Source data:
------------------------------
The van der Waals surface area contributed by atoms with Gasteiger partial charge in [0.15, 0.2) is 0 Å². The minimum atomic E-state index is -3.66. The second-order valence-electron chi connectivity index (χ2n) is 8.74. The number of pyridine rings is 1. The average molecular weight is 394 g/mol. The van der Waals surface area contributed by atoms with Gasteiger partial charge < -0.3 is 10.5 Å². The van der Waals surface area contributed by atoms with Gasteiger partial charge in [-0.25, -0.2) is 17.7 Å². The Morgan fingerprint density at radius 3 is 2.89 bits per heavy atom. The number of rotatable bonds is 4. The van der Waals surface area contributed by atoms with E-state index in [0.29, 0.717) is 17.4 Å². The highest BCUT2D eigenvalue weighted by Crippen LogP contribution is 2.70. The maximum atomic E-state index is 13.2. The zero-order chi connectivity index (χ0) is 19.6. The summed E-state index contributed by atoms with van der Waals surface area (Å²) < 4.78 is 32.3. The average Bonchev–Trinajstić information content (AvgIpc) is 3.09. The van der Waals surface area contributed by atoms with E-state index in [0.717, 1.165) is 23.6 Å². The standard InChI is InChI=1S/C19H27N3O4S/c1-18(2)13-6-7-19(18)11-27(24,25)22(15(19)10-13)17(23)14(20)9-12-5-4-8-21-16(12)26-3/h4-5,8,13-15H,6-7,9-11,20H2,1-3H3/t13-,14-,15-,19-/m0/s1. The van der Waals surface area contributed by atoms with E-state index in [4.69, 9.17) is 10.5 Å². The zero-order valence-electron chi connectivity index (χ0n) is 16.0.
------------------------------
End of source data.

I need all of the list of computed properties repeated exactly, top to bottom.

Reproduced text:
The van der Waals surface area contributed by atoms with Gasteiger partial charge in [0.15, 0.2) is 0 Å². The minimum atomic E-state index is -3.66. The second-order valence-electron chi connectivity index (χ2n) is 8.74. The number of pyridine rings is 1. The average molecular weight is 394 g/mol. The van der Waals surface area contributed by atoms with Gasteiger partial charge < -0.3 is 10.5 Å². The van der Waals surface area contributed by atoms with Gasteiger partial charge in [-0.25, -0.2) is 17.7 Å². The Morgan fingerprint density at radius 3 is 2.89 bits per heavy atom. The number of rotatable bonds is 4. The van der Waals surface area contributed by atoms with E-state index in [0.29, 0.717) is 17.4 Å². The highest BCUT2D eigenvalue weighted by Crippen LogP contribution is 2.70. The maximum atomic E-state index is 13.2. The zero-order chi connectivity index (χ0) is 19.6. The summed E-state index contributed by atoms with van der Waals surface area (Å²) < 4.78 is 32.3. The average Bonchev–Trinajstić information content (AvgIpc) is 3.09. The van der Waals surface area contributed by atoms with E-state index in [0.717, 1.165) is 23.6 Å². The standard InChI is InChI=1S/C19H27N3O4S/c1-18(2)13-6-7-19(18)11-27(24,25)22(15(19)10-13)17(23)14(20)9-12-5-4-8-21-16(12)26-3/h4-5,8,13-15H,6-7,9-11,20H2,1-3H3/t13-,14-,15-,19-/m0/s1. The van der Waals surface area contributed by atoms with E-state index in [4.69, 9.17) is 10.5 Å². The zero-order valence-electron chi connectivity index (χ0n) is 16.0.